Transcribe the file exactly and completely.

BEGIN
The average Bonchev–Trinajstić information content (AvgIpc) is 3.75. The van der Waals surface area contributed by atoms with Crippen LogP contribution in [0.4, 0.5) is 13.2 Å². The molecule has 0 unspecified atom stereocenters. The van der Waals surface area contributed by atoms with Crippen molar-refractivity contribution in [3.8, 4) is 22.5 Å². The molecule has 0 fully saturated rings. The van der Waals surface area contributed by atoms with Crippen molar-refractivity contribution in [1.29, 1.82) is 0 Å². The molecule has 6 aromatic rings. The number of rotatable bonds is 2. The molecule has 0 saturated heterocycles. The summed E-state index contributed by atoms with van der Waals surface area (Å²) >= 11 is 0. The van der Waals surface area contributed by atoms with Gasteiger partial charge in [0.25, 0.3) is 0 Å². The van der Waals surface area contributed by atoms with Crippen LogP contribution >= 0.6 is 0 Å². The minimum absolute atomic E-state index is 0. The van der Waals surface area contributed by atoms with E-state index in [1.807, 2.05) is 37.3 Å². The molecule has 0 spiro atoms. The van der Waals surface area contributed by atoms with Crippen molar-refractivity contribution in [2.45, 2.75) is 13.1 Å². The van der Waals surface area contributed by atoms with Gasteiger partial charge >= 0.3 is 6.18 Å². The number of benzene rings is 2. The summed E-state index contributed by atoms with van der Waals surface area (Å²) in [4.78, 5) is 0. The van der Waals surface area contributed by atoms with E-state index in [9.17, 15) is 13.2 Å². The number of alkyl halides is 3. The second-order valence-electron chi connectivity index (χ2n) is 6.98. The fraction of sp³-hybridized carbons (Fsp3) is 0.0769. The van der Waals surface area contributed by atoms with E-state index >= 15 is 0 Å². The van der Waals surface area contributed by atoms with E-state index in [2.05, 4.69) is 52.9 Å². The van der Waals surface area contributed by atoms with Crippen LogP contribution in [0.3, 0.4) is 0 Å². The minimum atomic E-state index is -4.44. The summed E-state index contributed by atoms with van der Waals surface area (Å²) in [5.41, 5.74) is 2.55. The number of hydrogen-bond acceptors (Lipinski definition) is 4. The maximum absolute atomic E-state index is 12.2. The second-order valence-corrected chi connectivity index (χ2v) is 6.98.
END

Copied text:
The average Bonchev–Trinajstić information content (AvgIpc) is 3.75. The van der Waals surface area contributed by atoms with Crippen LogP contribution in [0.4, 0.5) is 13.2 Å². The molecule has 0 unspecified atom stereocenters. The van der Waals surface area contributed by atoms with Crippen molar-refractivity contribution in [3.8, 4) is 22.5 Å². The molecule has 0 fully saturated rings. The van der Waals surface area contributed by atoms with Crippen molar-refractivity contribution in [1.29, 1.82) is 0 Å². The molecule has 6 aromatic rings. The number of rotatable bonds is 2. The molecule has 0 saturated heterocycles. The summed E-state index contributed by atoms with van der Waals surface area (Å²) >= 11 is 0. The van der Waals surface area contributed by atoms with Gasteiger partial charge in [0.25, 0.3) is 0 Å². The van der Waals surface area contributed by atoms with Crippen LogP contribution >= 0.6 is 0 Å². The minimum absolute atomic E-state index is 0. The van der Waals surface area contributed by atoms with E-state index in [1.807, 2.05) is 37.3 Å². The molecule has 0 spiro atoms. The van der Waals surface area contributed by atoms with Crippen molar-refractivity contribution in [2.45, 2.75) is 13.1 Å². The van der Waals surface area contributed by atoms with Gasteiger partial charge >= 0.3 is 6.18 Å². The number of benzene rings is 2. The summed E-state index contributed by atoms with van der Waals surface area (Å²) in [4.78, 5) is 0. The van der Waals surface area contributed by atoms with E-state index in [9.17, 15) is 13.2 Å². The number of alkyl halides is 3. The second-order valence-electron chi connectivity index (χ2n) is 6.98. The fraction of sp³-hybridized carbons (Fsp3) is 0.0769. The van der Waals surface area contributed by atoms with E-state index >= 15 is 0 Å². The van der Waals surface area contributed by atoms with E-state index in [2.05, 4.69) is 52.9 Å². The van der Waals surface area contributed by atoms with Crippen LogP contribution in [0.3, 0.4) is 0 Å². The minimum atomic E-state index is -4.44. The summed E-state index contributed by atoms with van der Waals surface area (Å²) in [5.41, 5.74) is 2.55. The number of hydrogen-bond acceptors (Lipinski definition) is 4. The maximum absolute atomic E-state index is 12.2. The second-order valence-corrected chi connectivity index (χ2v) is 6.98.